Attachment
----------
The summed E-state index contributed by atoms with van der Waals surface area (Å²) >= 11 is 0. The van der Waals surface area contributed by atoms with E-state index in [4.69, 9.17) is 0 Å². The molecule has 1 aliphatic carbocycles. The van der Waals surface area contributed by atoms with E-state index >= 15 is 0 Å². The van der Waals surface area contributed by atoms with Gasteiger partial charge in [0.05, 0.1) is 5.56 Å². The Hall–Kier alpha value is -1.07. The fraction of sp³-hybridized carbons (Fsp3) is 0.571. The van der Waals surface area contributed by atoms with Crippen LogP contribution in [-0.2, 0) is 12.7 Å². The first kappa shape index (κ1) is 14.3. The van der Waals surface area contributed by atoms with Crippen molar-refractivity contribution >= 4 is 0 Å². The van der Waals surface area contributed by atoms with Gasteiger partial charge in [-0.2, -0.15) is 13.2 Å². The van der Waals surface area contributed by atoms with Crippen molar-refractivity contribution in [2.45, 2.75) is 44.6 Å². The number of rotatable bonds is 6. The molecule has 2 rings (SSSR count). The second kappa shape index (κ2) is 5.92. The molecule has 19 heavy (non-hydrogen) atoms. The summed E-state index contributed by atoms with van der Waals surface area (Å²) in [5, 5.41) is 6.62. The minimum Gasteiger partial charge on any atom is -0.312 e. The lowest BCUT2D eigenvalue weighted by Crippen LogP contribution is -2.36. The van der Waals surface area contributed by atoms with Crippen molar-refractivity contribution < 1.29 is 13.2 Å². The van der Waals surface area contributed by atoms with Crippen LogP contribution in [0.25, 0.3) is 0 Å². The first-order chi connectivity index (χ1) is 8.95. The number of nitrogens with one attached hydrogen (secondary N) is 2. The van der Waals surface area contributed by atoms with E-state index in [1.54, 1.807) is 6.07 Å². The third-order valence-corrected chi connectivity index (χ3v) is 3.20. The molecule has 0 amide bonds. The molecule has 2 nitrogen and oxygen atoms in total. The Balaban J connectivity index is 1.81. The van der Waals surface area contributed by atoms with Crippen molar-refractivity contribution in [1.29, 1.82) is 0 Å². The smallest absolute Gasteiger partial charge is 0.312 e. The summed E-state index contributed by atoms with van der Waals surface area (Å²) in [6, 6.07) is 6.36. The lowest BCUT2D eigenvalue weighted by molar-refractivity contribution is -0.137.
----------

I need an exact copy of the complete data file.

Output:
The summed E-state index contributed by atoms with van der Waals surface area (Å²) >= 11 is 0. The van der Waals surface area contributed by atoms with E-state index in [4.69, 9.17) is 0 Å². The molecule has 1 aliphatic carbocycles. The van der Waals surface area contributed by atoms with E-state index >= 15 is 0 Å². The van der Waals surface area contributed by atoms with Gasteiger partial charge in [0.05, 0.1) is 5.56 Å². The Hall–Kier alpha value is -1.07. The fraction of sp³-hybridized carbons (Fsp3) is 0.571. The van der Waals surface area contributed by atoms with Crippen LogP contribution in [-0.2, 0) is 12.7 Å². The first kappa shape index (κ1) is 14.3. The van der Waals surface area contributed by atoms with Crippen molar-refractivity contribution >= 4 is 0 Å². The van der Waals surface area contributed by atoms with Gasteiger partial charge in [-0.2, -0.15) is 13.2 Å². The van der Waals surface area contributed by atoms with Crippen molar-refractivity contribution in [2.45, 2.75) is 44.6 Å². The number of rotatable bonds is 6. The molecule has 2 rings (SSSR count). The second kappa shape index (κ2) is 5.92. The molecule has 19 heavy (non-hydrogen) atoms. The summed E-state index contributed by atoms with van der Waals surface area (Å²) in [5, 5.41) is 6.62. The minimum Gasteiger partial charge on any atom is -0.312 e. The lowest BCUT2D eigenvalue weighted by Crippen LogP contribution is -2.36. The van der Waals surface area contributed by atoms with Crippen molar-refractivity contribution < 1.29 is 13.2 Å². The van der Waals surface area contributed by atoms with Crippen LogP contribution in [0.25, 0.3) is 0 Å². The first-order chi connectivity index (χ1) is 8.95. The number of nitrogens with one attached hydrogen (secondary N) is 2. The van der Waals surface area contributed by atoms with E-state index in [1.54, 1.807) is 6.07 Å². The third-order valence-corrected chi connectivity index (χ3v) is 3.20. The molecule has 0 amide bonds. The molecule has 2 nitrogen and oxygen atoms in total. The Balaban J connectivity index is 1.81. The van der Waals surface area contributed by atoms with Crippen molar-refractivity contribution in [1.29, 1.82) is 0 Å². The smallest absolute Gasteiger partial charge is 0.312 e. The summed E-state index contributed by atoms with van der Waals surface area (Å²) in [6, 6.07) is 6.36. The lowest BCUT2D eigenvalue weighted by molar-refractivity contribution is -0.137.